Lawmakers ponder ABC system change

Published 11:20 pm Thursday, June 17, 2010

Staff Writer

The proposed modernization of North Carolina’s alcoholic-beverage control system could be enough to give one a sore head, depending on one’s perspective.
Yet, measures that would affect local ABC boards across the state by closing stores that don’t meet performance standards are more palatable to one key local official than wholesale privatization of the system.
“As far as any of the changes that’s on the table, we’ve been doing as-is, and nothing will affect us as far as Beaufort County is concerned,” said JoKay Smith, supervisor/general manager of the Beaufort County ABC Board.
Bills cycling through the state House and Senate would place more controls on the statewide ABC system, but the proposals would not result in shifting control of the system to private hands as some reform advocates recommended.
The bills would cap salaries for local ABC managers at an amount not to exceed the annual salary of a given county’s clerk of court.
In larger counties, the cap would be $112,607, according to The Associated Press.
For Beaufort County, the cap would be around $82,000, a figure the Daily News derived from the 1-percent filing fee paid by incumbent Clerk of Court Marty Paramore, who is running unopposed for re-election.
“I’m way below that (salary), and I don’t foresee the Beaufort County ABC Board ever reaching that cap,” Smith said.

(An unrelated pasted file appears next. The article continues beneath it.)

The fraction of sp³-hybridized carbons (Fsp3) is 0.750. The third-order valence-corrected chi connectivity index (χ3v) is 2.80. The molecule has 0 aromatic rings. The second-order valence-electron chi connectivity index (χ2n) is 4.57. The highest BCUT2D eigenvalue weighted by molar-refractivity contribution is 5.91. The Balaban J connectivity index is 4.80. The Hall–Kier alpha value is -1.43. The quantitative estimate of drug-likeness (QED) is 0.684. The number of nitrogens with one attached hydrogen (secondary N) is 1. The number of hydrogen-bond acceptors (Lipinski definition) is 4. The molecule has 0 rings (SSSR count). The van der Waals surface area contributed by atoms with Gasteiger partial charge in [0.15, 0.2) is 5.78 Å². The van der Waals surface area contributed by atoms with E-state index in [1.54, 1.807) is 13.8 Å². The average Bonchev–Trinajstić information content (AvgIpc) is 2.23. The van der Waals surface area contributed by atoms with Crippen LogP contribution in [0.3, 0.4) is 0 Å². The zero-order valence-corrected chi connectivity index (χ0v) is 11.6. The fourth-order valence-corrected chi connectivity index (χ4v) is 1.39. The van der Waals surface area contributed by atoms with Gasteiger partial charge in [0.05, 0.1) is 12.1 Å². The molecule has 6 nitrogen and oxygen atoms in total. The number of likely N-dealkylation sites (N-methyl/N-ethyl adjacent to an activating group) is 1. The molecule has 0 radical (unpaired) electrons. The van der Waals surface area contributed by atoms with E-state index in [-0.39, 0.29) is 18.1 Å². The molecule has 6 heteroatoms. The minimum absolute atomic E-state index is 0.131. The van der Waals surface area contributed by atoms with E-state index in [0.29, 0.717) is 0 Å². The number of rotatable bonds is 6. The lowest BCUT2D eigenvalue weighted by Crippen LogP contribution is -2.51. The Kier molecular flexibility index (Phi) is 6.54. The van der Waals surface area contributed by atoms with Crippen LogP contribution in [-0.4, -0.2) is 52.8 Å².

The bills also would impose additional financial-reporting requirements on ABC boards and provide for local, budget-related public hearings at which anyone could speak.
In addition, the bills would establish new ethics requirements for local ABC boards and take steps to eliminate nepotism in financial arrangements with those boards.
The legislative focus on the ABC system began with questions about mismanagement by a couple of local ABC boards. Inquiries followed a liquor company’s fete for the Mecklenburg County ABC Board and revelations about the large salary of the now-retired head of the New Hanover County ABC Board.
The system is “outdated and needs modernization,” reads a Dec. 10, 2008, report from the Program Evaluation Division of the N.C. General Assembly.
A legislative study panel was formed to look into modernization of the system, and Gov. Beverly Perdue ordered a review of the system.
According to The Associated Press, a modernization bill was given the nod of a House committee, and the item could go before the full House this week.
Calls seeking comment from lawmakers were not immediately returned Wednesday.
One Beaufort County commissioner and state Senate candidate favors privatization and doesn’t see much to like in the House and Senate bills.
“What I’ve read is just more and more regulation,” said Hood Richardson of Washington. “We don’t need to keep building bureaucracies. We need to take the ABC system and privatize. All they’re doing is building a bigger bureaucracy than before.”
The legislation likely would affect local operations by increasing paperwork requirements, said Richardson, a Republican who’s running against incumbent Sen. Marc Basnight, D-Dare.
“I’ve looked at the regulations, and all they’re doing is manufacturing more bureaucracy,” he said.
Though his might be a minority opinion, Richardson said, privatizing the system would plow more profits into the area economy.
He said stiff regulations are needed from an alcohol law-enforcement perspective, but he added, “Any time you’re making bureaucrats, you’re burning up wealth, you’re not creating wealth.”
A majority of Beaufort County’s commissioners oppose privatization.
On June 1, 2009, the county board voted 4-3 for a resolution that supports retaining local control over ABC stores.